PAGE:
By Jim Boyce | During a mind-numbing 18-hour delay at Hongqiao airport last week, I suddenly realized I had last visited Shanghai exactly three years to try dozens of baijius, a trip that left me smelling like a liquor shop and stuck on the tarmac in a packed plane for four hours. Darn you, Shanghai airspace! In any case, that justifies a flashback post.
I headed to Shanghai three years ago this week for a tasting of 80-plus baijius organized by Derek Sandhaus, who was working on a now-finished book about this spirit for the publisher Penguin.
“Our goal will be to create a new vocabulary for describing Chinese alcohols,” Sandhaus emailed. “Your tasting notes will be incorporated with acknowledgement into my forthcoming book on Chinese alcohol.”
(To steal a line, my notes look like the output of a three-year-old with a satisfied craving for Brandy, but if you want ’em, you got ’em.)
I first tried baijiu 17 years ago during a trip to Inner Mongolia, right after our guide grinned like a maniac and threw some on our bonfire where it burst into flame, and I have sporadically posted about this spirit since starting my blog in 2006. But this would be the first time I tried so many in one sitting.
Since Beijing-Shanghai flight delays tend to be rule rather than exception, I took the overnight train, arrived early in the morning and was at Yuan Bar about an hour before start time. Sandhaus had copied me into an email with 31 other invitees, and I figured others might be coming, too, so I wanted to be there early to try as many baijius as possible, especially the rare and pricey ones, before they ran out.
My worries were unfounded. Only two people showed that morning: Jeannie Cho-Lee, a Master of Wine based in Hong Kong, and me. On one hand, it was liberating to have all those baijisu to ourselves. On the other, it was disappointing because of how much work Sandhaus put into sourcing those bottles and what a rare opportunity that represented.
Anyway, we settled down and started tasting. Sandhaus had arranged the bottles by styles, such as “rice aroma”, “strong aroma” and “sauce aroma”. That allowed us to compare and contrast not only categories but also individual baijius within each one. (I was happy to start anywhere except the table loaded with what I’ll call Bottles That Look Like the Ones Used for Ganbei Sessions at Chinese Wineries.)
I know many foreigners hate baijiu due to crazy ganbei sessions, and the ensuing hangovers, or due to aromas and flavors far from what is in other liquors—I’ve found Chinese friends have a similar reaction to the peaty nature of Islay single malts. But a tasting like the Shanghai one is enlightening if only for showing the vast universe of aromas, flavors, bodies and alcohol levels in this spirits category.
I tried two baijius that use pork fat during production. I tried baijius made with a single grain or with up to five grains, whether sorghum or rice or wheat. I tried American brand byejoe, Taiwan brand Kaoliang and a bunch of different baijius from legendary brand Moutai. I found that while one baijiu might taste like a cross of blue cheese and dirty socks, another was sweet and floral, and yet another seemed designed to dissolve taste buds.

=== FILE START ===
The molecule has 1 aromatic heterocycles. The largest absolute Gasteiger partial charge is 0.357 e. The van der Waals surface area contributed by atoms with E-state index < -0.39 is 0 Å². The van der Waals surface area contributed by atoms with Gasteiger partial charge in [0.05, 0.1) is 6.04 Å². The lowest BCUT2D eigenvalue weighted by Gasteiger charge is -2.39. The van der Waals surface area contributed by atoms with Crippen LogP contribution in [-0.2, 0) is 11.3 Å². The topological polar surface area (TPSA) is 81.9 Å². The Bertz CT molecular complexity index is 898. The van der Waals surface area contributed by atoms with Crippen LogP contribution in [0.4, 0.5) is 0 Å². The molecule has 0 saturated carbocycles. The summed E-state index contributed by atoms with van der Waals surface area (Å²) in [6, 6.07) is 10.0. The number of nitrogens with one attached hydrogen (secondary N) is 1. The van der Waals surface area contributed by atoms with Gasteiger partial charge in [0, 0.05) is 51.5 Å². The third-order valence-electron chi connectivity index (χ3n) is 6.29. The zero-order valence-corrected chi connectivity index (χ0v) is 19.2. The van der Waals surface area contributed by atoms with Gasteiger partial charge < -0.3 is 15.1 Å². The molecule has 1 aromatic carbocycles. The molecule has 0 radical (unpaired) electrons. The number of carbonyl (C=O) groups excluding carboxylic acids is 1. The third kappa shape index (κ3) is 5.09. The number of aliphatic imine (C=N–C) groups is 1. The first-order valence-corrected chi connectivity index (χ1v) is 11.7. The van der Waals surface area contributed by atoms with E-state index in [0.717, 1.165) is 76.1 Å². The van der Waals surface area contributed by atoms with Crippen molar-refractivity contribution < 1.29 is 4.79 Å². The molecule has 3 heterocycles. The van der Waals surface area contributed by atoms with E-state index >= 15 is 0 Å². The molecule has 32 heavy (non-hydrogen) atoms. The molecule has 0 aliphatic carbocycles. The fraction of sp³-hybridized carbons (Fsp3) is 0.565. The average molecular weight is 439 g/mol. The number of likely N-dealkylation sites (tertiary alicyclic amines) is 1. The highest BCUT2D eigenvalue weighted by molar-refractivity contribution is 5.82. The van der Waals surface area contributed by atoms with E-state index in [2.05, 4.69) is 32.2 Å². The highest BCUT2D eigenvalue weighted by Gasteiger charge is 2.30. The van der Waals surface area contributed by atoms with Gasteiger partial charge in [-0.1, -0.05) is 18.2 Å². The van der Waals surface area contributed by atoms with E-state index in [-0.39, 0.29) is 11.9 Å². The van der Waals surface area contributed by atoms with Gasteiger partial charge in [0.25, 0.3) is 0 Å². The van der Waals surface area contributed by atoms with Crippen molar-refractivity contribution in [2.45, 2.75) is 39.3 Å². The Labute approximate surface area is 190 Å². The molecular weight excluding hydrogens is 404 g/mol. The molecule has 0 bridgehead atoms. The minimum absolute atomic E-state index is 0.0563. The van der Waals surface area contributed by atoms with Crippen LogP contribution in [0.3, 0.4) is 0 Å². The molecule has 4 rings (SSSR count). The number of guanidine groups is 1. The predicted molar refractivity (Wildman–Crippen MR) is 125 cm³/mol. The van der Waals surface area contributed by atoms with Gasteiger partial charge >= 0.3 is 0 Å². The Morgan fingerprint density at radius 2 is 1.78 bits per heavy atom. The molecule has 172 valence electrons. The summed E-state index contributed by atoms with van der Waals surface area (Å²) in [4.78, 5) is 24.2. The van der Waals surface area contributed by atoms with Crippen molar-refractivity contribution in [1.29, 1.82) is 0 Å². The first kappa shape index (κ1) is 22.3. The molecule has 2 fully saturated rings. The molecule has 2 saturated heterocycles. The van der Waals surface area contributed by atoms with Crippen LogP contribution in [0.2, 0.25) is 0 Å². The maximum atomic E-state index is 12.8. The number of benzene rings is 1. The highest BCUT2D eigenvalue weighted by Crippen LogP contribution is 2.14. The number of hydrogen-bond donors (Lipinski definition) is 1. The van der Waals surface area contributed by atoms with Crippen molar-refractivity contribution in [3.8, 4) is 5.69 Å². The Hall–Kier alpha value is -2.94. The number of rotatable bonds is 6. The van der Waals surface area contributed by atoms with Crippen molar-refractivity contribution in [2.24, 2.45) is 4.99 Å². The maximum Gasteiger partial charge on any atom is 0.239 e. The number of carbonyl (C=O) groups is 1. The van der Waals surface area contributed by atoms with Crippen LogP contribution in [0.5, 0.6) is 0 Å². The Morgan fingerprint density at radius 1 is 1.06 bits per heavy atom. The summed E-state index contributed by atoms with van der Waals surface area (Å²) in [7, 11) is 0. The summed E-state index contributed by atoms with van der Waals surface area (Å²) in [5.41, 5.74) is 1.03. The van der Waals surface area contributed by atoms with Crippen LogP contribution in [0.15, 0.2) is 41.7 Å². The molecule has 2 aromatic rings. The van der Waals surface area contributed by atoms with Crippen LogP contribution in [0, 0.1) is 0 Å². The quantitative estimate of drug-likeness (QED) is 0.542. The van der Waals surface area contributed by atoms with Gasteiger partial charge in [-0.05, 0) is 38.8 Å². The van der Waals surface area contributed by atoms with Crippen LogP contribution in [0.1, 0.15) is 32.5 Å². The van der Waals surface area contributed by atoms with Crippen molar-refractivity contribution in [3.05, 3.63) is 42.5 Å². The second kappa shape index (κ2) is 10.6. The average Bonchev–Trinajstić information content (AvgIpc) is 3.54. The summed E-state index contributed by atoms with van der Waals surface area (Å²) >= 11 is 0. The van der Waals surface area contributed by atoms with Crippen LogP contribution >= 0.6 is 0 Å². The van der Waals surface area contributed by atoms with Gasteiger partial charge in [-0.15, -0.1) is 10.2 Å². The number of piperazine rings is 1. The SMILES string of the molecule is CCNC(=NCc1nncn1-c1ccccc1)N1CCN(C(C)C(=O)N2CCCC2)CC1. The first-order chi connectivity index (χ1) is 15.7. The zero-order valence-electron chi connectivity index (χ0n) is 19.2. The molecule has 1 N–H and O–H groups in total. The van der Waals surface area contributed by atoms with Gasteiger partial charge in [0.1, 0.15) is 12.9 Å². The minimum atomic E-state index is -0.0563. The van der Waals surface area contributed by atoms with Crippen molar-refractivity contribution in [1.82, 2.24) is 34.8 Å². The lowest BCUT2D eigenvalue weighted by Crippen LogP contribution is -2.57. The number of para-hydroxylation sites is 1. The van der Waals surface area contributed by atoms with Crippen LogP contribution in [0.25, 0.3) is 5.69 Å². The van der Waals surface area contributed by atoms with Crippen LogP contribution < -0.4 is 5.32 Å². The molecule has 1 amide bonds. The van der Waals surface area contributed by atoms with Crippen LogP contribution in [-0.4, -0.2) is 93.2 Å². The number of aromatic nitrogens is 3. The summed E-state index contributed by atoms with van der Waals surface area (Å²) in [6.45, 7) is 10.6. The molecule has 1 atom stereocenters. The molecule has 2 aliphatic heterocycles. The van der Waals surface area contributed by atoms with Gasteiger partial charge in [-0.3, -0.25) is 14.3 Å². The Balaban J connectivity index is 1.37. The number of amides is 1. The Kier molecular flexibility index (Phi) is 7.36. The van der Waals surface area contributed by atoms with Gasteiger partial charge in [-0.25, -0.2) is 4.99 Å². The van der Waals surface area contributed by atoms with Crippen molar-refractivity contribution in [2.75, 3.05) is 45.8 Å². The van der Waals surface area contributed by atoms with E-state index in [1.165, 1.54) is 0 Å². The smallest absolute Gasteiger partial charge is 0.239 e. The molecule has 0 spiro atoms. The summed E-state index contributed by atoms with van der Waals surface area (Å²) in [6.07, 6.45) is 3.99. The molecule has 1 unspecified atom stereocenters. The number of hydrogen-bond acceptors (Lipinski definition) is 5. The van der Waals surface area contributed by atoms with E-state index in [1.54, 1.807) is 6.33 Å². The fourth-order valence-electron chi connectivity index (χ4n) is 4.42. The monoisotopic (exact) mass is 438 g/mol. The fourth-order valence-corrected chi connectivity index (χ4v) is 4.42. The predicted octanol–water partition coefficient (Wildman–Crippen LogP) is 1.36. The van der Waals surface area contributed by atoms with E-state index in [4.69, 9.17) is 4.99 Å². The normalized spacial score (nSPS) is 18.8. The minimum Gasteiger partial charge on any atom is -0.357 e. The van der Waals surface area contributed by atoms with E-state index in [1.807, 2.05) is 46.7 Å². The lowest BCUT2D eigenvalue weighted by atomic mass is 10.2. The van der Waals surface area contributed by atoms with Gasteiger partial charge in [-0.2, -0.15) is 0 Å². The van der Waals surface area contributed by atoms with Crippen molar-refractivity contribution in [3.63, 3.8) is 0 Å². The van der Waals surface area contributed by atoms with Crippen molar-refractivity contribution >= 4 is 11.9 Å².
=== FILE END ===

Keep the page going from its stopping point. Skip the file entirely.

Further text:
It was all good fun—except the taste bud-dissolving ones—but there were those notes to consider. The wine trade often cites the use of “Western“ descriptions of flavors and aromas as a problem for consumers in China, that the latter read “gooseberry” on a label and have no reference point, that we need to find local alternatives. In other words, one person’s blue cheese / toasted bread / cranberry can be another’s stinky tofu / toasted rice / yangmei.
While I think the issue is overblown, I did find myself using words commonly associated with foods in China than in Canada. Yes, I used lots of typical descriptions of booze, like dry, sweet, viscous and tart —”solvent” made appearances, too—as well as items like pineapple, chamomile, walnuts and licorice.
But I also found myself regularly jotting those I associate with China, such as soy sauce, sesame oil, fermented bean paste, tofu and jasmine as well as rice in many forms–steamed, toasted and burned. Spicy didn’t necessarily mean white or black pepper, as it usually does when I taste wine, but could refer to Sichuan peppercorn or a whiff of Lao Gan Ma (老干妈). Herbs referred less to what I might add to spaghetti sauce and more to what I might find in one of those chicken soups doubling as health tonics.
These could also trigger memories. The toasty smell of one reminded me of my time in Korea and the dish bibimbap, the one served in a hot stone bowl that allows the rice on the bottom to continue cooking until it is crisp and brown. It’s called nurungji (누룽지) and it’s delicious and even used to make candies.
Anyway, those aromas and flavors and reactions tend to get muddy as you taste baijiu after baijiu, hour after hour. My sniffing and tasting facilities eventually approached exhaustion, my hand started to cramp from writing. At least that’s my excuse for my increasingly sloppy notes. “Hmm, does that say ‘bean curd’ or ‘mean turd’,” I asked myself when reviewing them later. Quite a big difference between the two.
Our tiny party was broken up at noon when reinforcements arrived. We had a light lunch, Sandhaus gave us a Baijiu 101 briefing, and—our group now about a dozen people strong—headed for those bottles. We sniffed and sipped and spit and discovered the richness of a spirit category often seen as one dimensional, as a route to a quick drunk and, in turn, a lasting hangover. But even after trying 65 baijius on this day, I felt only a slight buzz. And when I left in the late afternoon to return to Beijing, I didn’t stumble out of Yuan, I walked away with a greater appreciation of baiju.